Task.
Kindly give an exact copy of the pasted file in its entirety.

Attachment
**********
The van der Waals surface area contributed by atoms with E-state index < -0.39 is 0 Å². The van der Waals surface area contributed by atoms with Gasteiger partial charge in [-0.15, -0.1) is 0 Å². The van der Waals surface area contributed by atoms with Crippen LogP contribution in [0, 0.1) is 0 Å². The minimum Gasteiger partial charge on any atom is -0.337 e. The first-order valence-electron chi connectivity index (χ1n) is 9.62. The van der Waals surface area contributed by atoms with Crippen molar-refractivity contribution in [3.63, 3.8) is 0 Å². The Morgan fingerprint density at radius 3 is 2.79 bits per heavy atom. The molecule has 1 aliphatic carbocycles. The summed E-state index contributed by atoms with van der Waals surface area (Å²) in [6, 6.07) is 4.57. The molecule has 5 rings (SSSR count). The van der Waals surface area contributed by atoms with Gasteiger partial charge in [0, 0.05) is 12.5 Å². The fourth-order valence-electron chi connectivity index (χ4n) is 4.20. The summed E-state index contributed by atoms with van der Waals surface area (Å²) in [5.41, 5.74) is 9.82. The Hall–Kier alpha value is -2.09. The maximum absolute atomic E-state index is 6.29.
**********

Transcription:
The van der Waals surface area contributed by atoms with E-state index < -0.39 is 0 Å². The van der Waals surface area contributed by atoms with Gasteiger partial charge in [-0.15, -0.1) is 0 Å². The van der Waals surface area contributed by atoms with Crippen LogP contribution in [0, 0.1) is 0 Å². The minimum Gasteiger partial charge on any atom is -0.337 e. The first-order valence-electron chi connectivity index (χ1n) is 9.62. The van der Waals surface area contributed by atoms with Crippen molar-refractivity contribution in [3.63, 3.8) is 0 Å². The Morgan fingerprint density at radius 3 is 2.79 bits per heavy atom. The molecule has 1 aliphatic carbocycles. The summed E-state index contributed by atoms with van der Waals surface area (Å²) in [6, 6.07) is 4.57. The molecule has 5 rings (SSSR count). The van der Waals surface area contributed by atoms with Gasteiger partial charge in [0, 0.05) is 12.5 Å². The fourth-order valence-electron chi connectivity index (χ4n) is 4.20. The summed E-state index contributed by atoms with van der Waals surface area (Å²) in [5.41, 5.74) is 9.82. The Hall–Kier alpha value is -2.09. The maximum absolute atomic E-state index is 6.29.